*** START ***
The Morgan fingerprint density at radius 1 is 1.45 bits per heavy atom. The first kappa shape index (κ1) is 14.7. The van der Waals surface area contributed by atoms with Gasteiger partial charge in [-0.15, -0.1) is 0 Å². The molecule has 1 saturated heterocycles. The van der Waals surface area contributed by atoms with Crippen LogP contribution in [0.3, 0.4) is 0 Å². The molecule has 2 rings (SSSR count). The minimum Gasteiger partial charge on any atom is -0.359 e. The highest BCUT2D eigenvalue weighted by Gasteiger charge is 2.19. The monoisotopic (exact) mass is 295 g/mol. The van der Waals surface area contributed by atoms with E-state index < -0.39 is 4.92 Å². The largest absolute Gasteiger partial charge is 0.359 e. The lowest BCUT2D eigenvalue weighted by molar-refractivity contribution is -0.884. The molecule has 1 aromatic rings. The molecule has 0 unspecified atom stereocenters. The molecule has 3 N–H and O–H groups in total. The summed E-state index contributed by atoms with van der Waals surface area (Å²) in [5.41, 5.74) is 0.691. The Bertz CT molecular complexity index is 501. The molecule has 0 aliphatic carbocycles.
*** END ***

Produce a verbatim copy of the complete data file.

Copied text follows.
The Morgan fingerprint density at radius 1 is 1.45 bits per heavy atom. The first kappa shape index (κ1) is 14.7. The van der Waals surface area contributed by atoms with Gasteiger partial charge in [-0.15, -0.1) is 0 Å². The molecule has 1 saturated heterocycles. The van der Waals surface area contributed by atoms with Crippen LogP contribution in [0.3, 0.4) is 0 Å². The molecule has 2 rings (SSSR count). The minimum Gasteiger partial charge on any atom is -0.359 e. The highest BCUT2D eigenvalue weighted by Gasteiger charge is 2.19. The monoisotopic (exact) mass is 295 g/mol. The van der Waals surface area contributed by atoms with E-state index < -0.39 is 4.92 Å². The largest absolute Gasteiger partial charge is 0.359 e. The lowest BCUT2D eigenvalue weighted by molar-refractivity contribution is -0.884. The molecule has 1 aromatic rings. The molecule has 0 unspecified atom stereocenters. The molecule has 3 N–H and O–H groups in total. The summed E-state index contributed by atoms with van der Waals surface area (Å²) in [5.41, 5.74) is 0.691. The Bertz CT molecular complexity index is 501. The molecule has 0 aliphatic carbocycles.